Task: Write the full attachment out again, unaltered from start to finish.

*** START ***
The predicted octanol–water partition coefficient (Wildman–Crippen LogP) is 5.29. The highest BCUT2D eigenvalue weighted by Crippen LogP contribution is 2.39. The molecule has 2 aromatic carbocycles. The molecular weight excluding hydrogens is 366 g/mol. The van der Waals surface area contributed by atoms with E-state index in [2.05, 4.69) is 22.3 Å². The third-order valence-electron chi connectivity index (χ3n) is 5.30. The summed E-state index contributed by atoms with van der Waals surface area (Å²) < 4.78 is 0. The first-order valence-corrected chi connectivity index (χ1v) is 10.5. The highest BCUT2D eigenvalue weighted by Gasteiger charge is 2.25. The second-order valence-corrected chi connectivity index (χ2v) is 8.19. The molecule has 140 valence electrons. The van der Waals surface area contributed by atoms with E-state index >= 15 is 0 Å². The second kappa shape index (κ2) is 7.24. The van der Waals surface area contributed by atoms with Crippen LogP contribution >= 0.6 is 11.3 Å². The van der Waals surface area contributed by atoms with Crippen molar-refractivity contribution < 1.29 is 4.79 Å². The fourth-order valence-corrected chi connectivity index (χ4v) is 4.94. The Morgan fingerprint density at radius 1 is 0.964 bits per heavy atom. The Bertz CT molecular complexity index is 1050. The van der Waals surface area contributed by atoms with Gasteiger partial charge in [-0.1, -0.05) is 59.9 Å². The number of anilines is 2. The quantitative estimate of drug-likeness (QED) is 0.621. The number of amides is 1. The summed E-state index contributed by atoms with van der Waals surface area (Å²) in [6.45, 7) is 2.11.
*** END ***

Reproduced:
The predicted octanol–water partition coefficient (Wildman–Crippen LogP) is 5.29. The highest BCUT2D eigenvalue weighted by Crippen LogP contribution is 2.39. The molecule has 2 aromatic carbocycles. The molecular weight excluding hydrogens is 366 g/mol. The van der Waals surface area contributed by atoms with E-state index in [2.05, 4.69) is 22.3 Å². The third-order valence-electron chi connectivity index (χ3n) is 5.30. The summed E-state index contributed by atoms with van der Waals surface area (Å²) < 4.78 is 0. The first-order valence-corrected chi connectivity index (χ1v) is 10.5. The highest BCUT2D eigenvalue weighted by Gasteiger charge is 2.25. The second-order valence-corrected chi connectivity index (χ2v) is 8.19. The molecule has 140 valence electrons. The van der Waals surface area contributed by atoms with E-state index >= 15 is 0 Å². The second kappa shape index (κ2) is 7.24. The van der Waals surface area contributed by atoms with Crippen LogP contribution >= 0.6 is 11.3 Å². The van der Waals surface area contributed by atoms with Crippen molar-refractivity contribution < 1.29 is 4.79 Å². The fourth-order valence-corrected chi connectivity index (χ4v) is 4.94. The Morgan fingerprint density at radius 1 is 0.964 bits per heavy atom. The Bertz CT molecular complexity index is 1050. The van der Waals surface area contributed by atoms with Gasteiger partial charge in [-0.1, -0.05) is 59.9 Å². The number of anilines is 2. The quantitative estimate of drug-likeness (QED) is 0.621. The number of amides is 1. The summed E-state index contributed by atoms with van der Waals surface area (Å²) in [6.45, 7) is 2.11.